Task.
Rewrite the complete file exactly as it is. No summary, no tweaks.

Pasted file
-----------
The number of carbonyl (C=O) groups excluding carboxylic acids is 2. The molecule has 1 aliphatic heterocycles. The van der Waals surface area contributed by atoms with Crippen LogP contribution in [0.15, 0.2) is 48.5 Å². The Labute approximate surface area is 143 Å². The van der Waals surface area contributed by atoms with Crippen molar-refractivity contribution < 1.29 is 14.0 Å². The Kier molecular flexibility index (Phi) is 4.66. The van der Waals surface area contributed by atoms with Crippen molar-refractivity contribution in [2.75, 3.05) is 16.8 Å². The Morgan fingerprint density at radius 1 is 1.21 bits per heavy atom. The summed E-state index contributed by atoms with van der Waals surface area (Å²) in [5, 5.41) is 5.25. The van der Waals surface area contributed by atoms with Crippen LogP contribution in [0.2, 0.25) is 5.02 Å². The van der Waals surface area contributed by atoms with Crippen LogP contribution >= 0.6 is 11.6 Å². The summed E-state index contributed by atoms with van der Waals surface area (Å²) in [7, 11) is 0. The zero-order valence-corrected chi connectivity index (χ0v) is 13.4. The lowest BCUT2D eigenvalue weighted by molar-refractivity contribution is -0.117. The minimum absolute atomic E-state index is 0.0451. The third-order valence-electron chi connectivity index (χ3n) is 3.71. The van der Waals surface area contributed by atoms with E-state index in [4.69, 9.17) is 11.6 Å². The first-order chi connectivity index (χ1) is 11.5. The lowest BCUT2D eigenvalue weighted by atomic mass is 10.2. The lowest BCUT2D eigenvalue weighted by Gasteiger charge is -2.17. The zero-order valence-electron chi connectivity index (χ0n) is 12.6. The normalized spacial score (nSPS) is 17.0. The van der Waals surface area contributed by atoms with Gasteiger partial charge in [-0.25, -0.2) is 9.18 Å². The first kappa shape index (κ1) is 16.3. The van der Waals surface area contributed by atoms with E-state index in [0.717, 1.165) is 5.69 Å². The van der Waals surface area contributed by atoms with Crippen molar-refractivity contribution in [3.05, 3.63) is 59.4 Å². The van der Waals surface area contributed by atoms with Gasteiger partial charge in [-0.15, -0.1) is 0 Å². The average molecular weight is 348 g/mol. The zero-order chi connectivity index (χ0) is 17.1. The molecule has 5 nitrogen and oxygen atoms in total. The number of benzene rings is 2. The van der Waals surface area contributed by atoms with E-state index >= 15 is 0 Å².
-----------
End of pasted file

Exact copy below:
The number of carbonyl (C=O) groups excluding carboxylic acids is 2. The molecule has 1 aliphatic heterocycles. The van der Waals surface area contributed by atoms with Crippen LogP contribution in [0.15, 0.2) is 48.5 Å². The Labute approximate surface area is 143 Å². The van der Waals surface area contributed by atoms with Crippen molar-refractivity contribution < 1.29 is 14.0 Å². The Kier molecular flexibility index (Phi) is 4.66. The van der Waals surface area contributed by atoms with Crippen molar-refractivity contribution in [2.75, 3.05) is 16.8 Å². The Morgan fingerprint density at radius 1 is 1.21 bits per heavy atom. The summed E-state index contributed by atoms with van der Waals surface area (Å²) in [5, 5.41) is 5.25. The van der Waals surface area contributed by atoms with Crippen LogP contribution in [0.2, 0.25) is 5.02 Å². The van der Waals surface area contributed by atoms with Crippen LogP contribution >= 0.6 is 11.6 Å². The summed E-state index contributed by atoms with van der Waals surface area (Å²) in [7, 11) is 0. The zero-order valence-corrected chi connectivity index (χ0v) is 13.4. The lowest BCUT2D eigenvalue weighted by molar-refractivity contribution is -0.117. The minimum absolute atomic E-state index is 0.0451. The third-order valence-electron chi connectivity index (χ3n) is 3.71. The van der Waals surface area contributed by atoms with E-state index in [4.69, 9.17) is 11.6 Å². The first-order chi connectivity index (χ1) is 11.5. The lowest BCUT2D eigenvalue weighted by atomic mass is 10.2. The lowest BCUT2D eigenvalue weighted by Gasteiger charge is -2.17. The zero-order valence-electron chi connectivity index (χ0n) is 12.6. The normalized spacial score (nSPS) is 17.0. The van der Waals surface area contributed by atoms with Gasteiger partial charge in [-0.25, -0.2) is 9.18 Å². The first kappa shape index (κ1) is 16.3. The van der Waals surface area contributed by atoms with E-state index in [0.717, 1.165) is 5.69 Å². The van der Waals surface area contributed by atoms with Crippen molar-refractivity contribution in [3.05, 3.63) is 59.4 Å². The van der Waals surface area contributed by atoms with Gasteiger partial charge in [-0.15, -0.1) is 0 Å². The average molecular weight is 348 g/mol. The zero-order chi connectivity index (χ0) is 17.1. The molecule has 5 nitrogen and oxygen atoms in total. The number of benzene rings is 2. The van der Waals surface area contributed by atoms with E-state index >= 15 is 0 Å².